Friday, May 24, 2019

Globe Control Valves

Globe Control Valves
Internal view of globe control valve (Masoneilan)
Globe control valves work differently when compared to gate valves, ball valves, butterfly valves and plug valves in process control applications. They are primarily used to control the flow inside pipes, and are popular in a wide variety of industries. Globe control valves are ideal in situations where precise control is required. They are used to regulate flow in pipelines with a high degree of accuracy by regulating a pressures drop created in the valve body that allows the fluid to pass through the passageway (port) in the valve body. The control valve stem provides linear motion to bi-directionally control flow, opening and closing the valve by changing the distance between valve disc and seat. The flow in the pipeline changes according to the position of the disc lifting from the seat. The movement is controlled through the use of manual operators, or through the use of electric or pneumatic actuators.

Applications of Globe Control Valves 

Globe control valves are used in many different industries, but particularly in the petrochemical and power generation industries on fuel oil pipes, chemical feed systems, steam pipes, as well as cooling water and feedwater systems.  Other industrial applications of globe valve include boiler, main steam vents, and turbine lube oil systems.

Pros

Globe control valves have many advantages that make them preferable over other valve designs. Globe control valves have excellent shut-off and throttling capabilities. In addition, globe valves are easy to maintain and repair compared to other valves.

Cons

Globe control valves have also certain shortcomings. For instance, globe valves have an S-shaped flow pattern (as opposed to a straight-through flow pattern) which creates a significant pressure drop making them unsuitable for applications constant pressure is required.  Another shortcoming of the globe valves is they generally require greater torque to open and close, requiring larger actuators to properly seat the valve.

For more information on industrial globe valves, or any type of industrial valve, contact Classic Controls by calling 863-644-3642 or by visiting https://classiccontrols.com.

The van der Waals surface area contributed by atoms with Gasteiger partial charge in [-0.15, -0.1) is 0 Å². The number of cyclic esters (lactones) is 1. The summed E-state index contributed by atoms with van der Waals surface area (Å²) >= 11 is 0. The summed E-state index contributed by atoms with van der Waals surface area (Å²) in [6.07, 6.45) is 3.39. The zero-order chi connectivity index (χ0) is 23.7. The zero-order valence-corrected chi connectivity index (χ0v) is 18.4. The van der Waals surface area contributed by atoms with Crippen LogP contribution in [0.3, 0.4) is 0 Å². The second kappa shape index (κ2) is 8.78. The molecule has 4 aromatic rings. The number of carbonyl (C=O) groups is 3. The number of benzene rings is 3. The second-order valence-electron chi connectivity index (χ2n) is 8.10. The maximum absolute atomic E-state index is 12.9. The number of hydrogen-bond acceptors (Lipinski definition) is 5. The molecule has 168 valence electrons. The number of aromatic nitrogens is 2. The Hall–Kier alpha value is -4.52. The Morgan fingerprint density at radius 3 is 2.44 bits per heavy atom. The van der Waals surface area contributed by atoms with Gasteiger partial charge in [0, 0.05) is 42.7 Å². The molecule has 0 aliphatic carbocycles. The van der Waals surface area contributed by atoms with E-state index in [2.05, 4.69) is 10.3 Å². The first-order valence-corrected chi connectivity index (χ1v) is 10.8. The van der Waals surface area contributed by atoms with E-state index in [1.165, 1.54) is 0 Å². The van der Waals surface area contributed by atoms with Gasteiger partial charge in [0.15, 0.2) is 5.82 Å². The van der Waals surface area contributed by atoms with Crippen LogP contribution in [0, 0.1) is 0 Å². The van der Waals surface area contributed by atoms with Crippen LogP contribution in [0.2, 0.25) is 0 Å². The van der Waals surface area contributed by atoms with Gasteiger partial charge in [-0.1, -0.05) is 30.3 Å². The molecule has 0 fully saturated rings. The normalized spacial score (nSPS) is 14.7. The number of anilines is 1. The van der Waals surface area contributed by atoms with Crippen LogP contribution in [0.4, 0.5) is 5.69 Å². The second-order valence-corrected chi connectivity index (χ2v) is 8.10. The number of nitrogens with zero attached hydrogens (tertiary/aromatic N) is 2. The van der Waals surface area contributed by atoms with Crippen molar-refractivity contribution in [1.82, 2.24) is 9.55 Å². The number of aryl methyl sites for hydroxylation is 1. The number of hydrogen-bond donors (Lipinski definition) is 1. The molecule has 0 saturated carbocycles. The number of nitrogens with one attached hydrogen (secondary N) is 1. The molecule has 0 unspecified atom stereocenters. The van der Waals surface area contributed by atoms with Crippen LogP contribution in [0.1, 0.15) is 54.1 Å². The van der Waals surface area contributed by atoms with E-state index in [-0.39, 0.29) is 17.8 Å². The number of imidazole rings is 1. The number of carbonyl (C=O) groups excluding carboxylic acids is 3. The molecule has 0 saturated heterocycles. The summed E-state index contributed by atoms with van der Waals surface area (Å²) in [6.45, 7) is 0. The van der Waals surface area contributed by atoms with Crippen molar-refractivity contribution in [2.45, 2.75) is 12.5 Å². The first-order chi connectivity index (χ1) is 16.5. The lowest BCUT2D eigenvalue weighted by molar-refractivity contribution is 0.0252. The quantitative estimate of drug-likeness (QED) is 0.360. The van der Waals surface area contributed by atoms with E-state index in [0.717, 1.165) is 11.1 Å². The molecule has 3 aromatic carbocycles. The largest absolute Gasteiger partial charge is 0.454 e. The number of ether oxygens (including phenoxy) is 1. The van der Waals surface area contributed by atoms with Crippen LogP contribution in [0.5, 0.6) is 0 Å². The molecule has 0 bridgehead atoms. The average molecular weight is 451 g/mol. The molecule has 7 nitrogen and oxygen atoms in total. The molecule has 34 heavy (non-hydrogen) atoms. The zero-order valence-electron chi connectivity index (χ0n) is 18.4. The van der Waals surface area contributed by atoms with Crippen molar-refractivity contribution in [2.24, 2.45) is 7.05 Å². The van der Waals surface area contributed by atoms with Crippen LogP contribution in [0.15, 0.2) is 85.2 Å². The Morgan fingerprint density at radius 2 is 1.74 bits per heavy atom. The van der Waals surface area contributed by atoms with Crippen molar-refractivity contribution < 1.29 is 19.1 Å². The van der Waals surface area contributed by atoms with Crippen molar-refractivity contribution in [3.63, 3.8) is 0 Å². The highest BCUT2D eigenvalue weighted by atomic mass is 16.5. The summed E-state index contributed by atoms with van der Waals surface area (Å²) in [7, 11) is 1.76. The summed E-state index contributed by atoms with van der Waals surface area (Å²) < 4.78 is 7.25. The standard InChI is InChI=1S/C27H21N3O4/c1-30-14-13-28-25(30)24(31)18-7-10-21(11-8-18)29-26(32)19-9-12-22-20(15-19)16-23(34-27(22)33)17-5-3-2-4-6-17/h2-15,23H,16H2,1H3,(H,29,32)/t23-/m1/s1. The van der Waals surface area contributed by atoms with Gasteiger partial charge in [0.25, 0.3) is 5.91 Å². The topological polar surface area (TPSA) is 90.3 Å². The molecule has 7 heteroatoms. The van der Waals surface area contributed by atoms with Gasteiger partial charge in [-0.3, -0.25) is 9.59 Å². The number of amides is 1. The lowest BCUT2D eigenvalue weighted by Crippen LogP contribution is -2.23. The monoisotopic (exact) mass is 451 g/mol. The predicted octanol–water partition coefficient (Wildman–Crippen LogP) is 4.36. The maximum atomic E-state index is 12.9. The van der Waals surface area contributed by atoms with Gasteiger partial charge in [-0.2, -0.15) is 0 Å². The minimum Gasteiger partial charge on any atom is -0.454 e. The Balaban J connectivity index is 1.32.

Friday, April 19, 2019

Reduce Standby Cycling to Optimize Boiler Operation

gas fired boilers in a boiler room
There are savings to be had by controlling boiler standby cycling
Heating of commercial and institutional buildings presents a case where there are energy savings available through the application of an additional controller able to substantially reduce boiler operation time.

Building owners, boiler engineers, operators and other stakeholders will benefit from this simple and understandable video explanation of some of the inefficiencies associated with boiler operation, and how incorporating a better control method can minimize boiler dry firing (also called standby cycling). Boiler operation costs can be reduced between 10% and 25%, with a commensurate reduction in carbon footprint, by including the Fireye NXM2G control in the boiler control system.

Watch the video. It's just a few minutes and explains the source of the inefficiency, as well as the solution, in a manner understandable to everyone. More information is available from a combustion product specialist, who can help evaluate the efficiency of your current system or assist with incorporating the latest energy saving features and design into a new installation.

Monday, March 25, 2019